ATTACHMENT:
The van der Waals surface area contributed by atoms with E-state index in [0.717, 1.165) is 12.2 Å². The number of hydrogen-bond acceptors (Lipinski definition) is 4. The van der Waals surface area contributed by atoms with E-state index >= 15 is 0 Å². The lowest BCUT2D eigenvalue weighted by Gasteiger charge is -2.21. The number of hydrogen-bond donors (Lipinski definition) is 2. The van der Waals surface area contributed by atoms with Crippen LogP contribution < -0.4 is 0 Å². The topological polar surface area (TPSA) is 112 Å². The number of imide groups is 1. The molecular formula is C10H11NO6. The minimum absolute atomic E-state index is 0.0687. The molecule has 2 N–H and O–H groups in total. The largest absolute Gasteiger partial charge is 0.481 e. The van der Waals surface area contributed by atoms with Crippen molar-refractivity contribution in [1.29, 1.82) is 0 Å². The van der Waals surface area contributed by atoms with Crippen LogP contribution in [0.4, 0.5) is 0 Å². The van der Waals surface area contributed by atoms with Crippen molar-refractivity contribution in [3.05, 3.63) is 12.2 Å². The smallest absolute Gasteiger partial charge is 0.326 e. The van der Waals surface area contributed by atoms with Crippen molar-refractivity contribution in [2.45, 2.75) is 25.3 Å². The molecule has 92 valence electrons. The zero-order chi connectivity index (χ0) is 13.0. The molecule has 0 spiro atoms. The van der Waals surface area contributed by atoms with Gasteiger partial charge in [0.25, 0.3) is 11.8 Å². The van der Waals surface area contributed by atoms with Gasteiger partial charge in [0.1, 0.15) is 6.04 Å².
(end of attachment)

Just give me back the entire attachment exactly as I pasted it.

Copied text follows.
The van der Waals surface area contributed by atoms with E-state index in [0.717, 1.165) is 12.2 Å². The number of hydrogen-bond acceptors (Lipinski definition) is 4. The van der Waals surface area contributed by atoms with E-state index >= 15 is 0 Å². The lowest BCUT2D eigenvalue weighted by Gasteiger charge is -2.21. The number of hydrogen-bond donors (Lipinski definition) is 2. The van der Waals surface area contributed by atoms with Crippen LogP contribution < -0.4 is 0 Å². The topological polar surface area (TPSA) is 112 Å². The number of imide groups is 1. The molecular formula is C10H11NO6. The minimum absolute atomic E-state index is 0.0687. The molecule has 2 N–H and O–H groups in total. The largest absolute Gasteiger partial charge is 0.481 e. The van der Waals surface area contributed by atoms with Crippen molar-refractivity contribution in [1.29, 1.82) is 0 Å². The van der Waals surface area contributed by atoms with Crippen LogP contribution in [0.4, 0.5) is 0 Å². The van der Waals surface area contributed by atoms with Crippen molar-refractivity contribution in [3.05, 3.63) is 12.2 Å². The smallest absolute Gasteiger partial charge is 0.326 e. The van der Waals surface area contributed by atoms with Crippen molar-refractivity contribution in [2.45, 2.75) is 25.3 Å². The molecule has 92 valence electrons. The zero-order chi connectivity index (χ0) is 13.0. The molecule has 0 spiro atoms. The van der Waals surface area contributed by atoms with Gasteiger partial charge in [0.25, 0.3) is 11.8 Å². The van der Waals surface area contributed by atoms with Gasteiger partial charge in [0.1, 0.15) is 6.04 Å².